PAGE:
Biggs, Ganey and Freedman, Circuit Judges.
Plaintiff, a longshoreman, obtained a verdict against the defendant-shipowner for either its negligent conduct or the unseaworthiness of the Matsudasan Maru, a ship upon which he was injured during the unloading operation of bulk sugar. The shipowner in turn recovered a verdict for indemnity against the third-party defendant stevedoring company, plaintiff-longshoreman's employer at the time he was injured. The same jury returned both verdicts. An amount, agreed to by the shipowner and the stevedoring company, was added to the judgment of indemnity. The stevedoring company appeals from the judgments denying its motion for judgment n.o.v. and its motions for a new trial, and the awarding the shipowner its expenses for defending the principal action.*fn1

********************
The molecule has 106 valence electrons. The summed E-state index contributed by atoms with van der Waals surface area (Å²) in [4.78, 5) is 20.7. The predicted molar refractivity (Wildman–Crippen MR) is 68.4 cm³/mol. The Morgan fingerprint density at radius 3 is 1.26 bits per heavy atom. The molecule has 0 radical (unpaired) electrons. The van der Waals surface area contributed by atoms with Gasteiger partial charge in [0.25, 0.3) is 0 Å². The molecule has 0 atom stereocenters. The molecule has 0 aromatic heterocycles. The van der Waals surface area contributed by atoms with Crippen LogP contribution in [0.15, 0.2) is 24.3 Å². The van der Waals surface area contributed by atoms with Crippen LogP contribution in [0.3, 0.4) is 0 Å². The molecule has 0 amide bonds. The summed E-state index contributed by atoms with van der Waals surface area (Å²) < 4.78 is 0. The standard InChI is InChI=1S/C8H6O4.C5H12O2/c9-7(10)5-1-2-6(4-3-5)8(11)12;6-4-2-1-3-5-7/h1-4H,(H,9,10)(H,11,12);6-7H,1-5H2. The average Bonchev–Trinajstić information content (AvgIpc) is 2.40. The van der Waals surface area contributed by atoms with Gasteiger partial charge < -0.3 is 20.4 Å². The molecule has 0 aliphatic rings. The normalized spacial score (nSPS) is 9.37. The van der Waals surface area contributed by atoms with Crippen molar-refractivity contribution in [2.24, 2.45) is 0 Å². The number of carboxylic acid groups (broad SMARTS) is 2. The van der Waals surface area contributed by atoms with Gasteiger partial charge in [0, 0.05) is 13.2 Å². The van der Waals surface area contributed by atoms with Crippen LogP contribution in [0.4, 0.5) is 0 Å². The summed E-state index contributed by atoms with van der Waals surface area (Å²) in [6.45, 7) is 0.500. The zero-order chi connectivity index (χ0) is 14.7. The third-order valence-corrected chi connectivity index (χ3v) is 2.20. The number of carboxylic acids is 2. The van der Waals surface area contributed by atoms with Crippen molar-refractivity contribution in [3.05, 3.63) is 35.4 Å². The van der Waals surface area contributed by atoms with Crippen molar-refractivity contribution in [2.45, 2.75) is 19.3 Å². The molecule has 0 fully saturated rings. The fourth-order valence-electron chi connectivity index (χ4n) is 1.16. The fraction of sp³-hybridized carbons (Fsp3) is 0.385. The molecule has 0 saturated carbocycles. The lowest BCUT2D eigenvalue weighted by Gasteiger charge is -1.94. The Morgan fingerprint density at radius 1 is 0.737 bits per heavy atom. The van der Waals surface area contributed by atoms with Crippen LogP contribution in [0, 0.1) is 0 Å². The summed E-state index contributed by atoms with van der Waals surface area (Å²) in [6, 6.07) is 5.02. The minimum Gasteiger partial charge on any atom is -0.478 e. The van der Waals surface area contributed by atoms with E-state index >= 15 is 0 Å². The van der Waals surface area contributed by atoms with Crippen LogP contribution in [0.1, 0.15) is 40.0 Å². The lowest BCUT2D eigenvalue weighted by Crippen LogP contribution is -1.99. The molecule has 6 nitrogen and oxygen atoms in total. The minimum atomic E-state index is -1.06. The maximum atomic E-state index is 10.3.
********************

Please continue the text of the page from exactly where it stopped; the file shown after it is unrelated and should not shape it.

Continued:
At the trial, lasting seven days, there was evidence that the hold of the ship in question carried approximately 1,300 tons of bulk sugar and that it was unloaded by means of a large clamshell crane working in a vertical plane. When the loose sugar in the sides of the hold became inaccessible to the jaws of the crane, longshoremen pushed it to the center of the hatch with bulldozers. When the major portion of the loose sugar was removed from the hold, a gang of longshoremen was sent into the hold to sweep and shovel up the remaining sugar on the floor and scrape the sugar which had caked on the bulkheads. The plaintiff-longshoreman, Clinton Gilchrist, was injured when a scraper fell from the hands of one of his fellow workers and struck him on the head. Gilchrist testified, on cross-examination by counsel for the stevedoring company, that if the sugar had been unloaded and scraped in stages, the longshoremen would not have been required to reach as high as they did in order to scrape the caked sugar from the sides of the ship. There also was evidence that the scraper which struck Gilchrist was dull and shorter than the others, and that the longshoremen in the hold did not wear helmets.